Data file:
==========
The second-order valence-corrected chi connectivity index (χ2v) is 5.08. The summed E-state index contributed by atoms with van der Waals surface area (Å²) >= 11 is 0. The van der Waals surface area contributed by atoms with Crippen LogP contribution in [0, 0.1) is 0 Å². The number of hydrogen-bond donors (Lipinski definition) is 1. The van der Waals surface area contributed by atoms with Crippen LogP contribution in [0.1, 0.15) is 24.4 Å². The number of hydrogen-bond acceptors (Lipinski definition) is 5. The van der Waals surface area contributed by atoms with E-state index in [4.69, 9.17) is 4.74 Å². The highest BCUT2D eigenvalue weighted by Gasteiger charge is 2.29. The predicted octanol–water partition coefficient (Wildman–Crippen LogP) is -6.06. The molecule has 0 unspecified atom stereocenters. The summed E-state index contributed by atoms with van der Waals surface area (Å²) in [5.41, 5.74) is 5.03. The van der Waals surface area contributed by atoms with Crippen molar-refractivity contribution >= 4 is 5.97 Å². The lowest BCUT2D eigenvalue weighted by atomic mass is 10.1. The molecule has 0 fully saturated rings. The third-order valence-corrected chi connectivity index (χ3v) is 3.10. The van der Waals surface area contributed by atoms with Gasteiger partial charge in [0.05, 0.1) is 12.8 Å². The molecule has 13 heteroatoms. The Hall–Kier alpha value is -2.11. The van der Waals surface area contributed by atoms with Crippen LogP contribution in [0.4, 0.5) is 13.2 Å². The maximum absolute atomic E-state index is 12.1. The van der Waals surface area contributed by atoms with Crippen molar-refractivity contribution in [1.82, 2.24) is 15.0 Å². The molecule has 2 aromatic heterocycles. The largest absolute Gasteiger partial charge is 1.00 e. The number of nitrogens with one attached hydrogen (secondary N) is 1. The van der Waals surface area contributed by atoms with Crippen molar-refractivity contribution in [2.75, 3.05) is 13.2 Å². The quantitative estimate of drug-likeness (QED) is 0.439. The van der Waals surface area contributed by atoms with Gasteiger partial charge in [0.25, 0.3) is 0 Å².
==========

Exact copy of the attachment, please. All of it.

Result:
The second-order valence-corrected chi connectivity index (χ2v) is 5.08. The summed E-state index contributed by atoms with van der Waals surface area (Å²) >= 11 is 0. The van der Waals surface area contributed by atoms with Crippen LogP contribution in [0, 0.1) is 0 Å². The number of hydrogen-bond donors (Lipinski definition) is 1. The van der Waals surface area contributed by atoms with Crippen LogP contribution in [0.1, 0.15) is 24.4 Å². The number of hydrogen-bond acceptors (Lipinski definition) is 5. The van der Waals surface area contributed by atoms with E-state index in [4.69, 9.17) is 4.74 Å². The highest BCUT2D eigenvalue weighted by Gasteiger charge is 2.29. The predicted octanol–water partition coefficient (Wildman–Crippen LogP) is -6.06. The molecule has 0 unspecified atom stereocenters. The summed E-state index contributed by atoms with van der Waals surface area (Å²) in [5.41, 5.74) is 5.03. The van der Waals surface area contributed by atoms with Crippen molar-refractivity contribution >= 4 is 5.97 Å². The lowest BCUT2D eigenvalue weighted by atomic mass is 10.1. The molecule has 0 fully saturated rings. The third-order valence-corrected chi connectivity index (χ3v) is 3.10. The van der Waals surface area contributed by atoms with Gasteiger partial charge in [0.05, 0.1) is 12.8 Å². The molecule has 13 heteroatoms. The Hall–Kier alpha value is -2.11. The van der Waals surface area contributed by atoms with Crippen LogP contribution in [0.4, 0.5) is 13.2 Å². The maximum absolute atomic E-state index is 12.1. The van der Waals surface area contributed by atoms with Crippen molar-refractivity contribution in [1.82, 2.24) is 15.0 Å². The molecule has 2 aromatic heterocycles. The largest absolute Gasteiger partial charge is 1.00 e. The number of nitrogens with one attached hydrogen (secondary N) is 1. The van der Waals surface area contributed by atoms with Crippen molar-refractivity contribution in [2.75, 3.05) is 13.2 Å². The quantitative estimate of drug-likeness (QED) is 0.439. The van der Waals surface area contributed by atoms with Gasteiger partial charge in [0.25, 0.3) is 0 Å².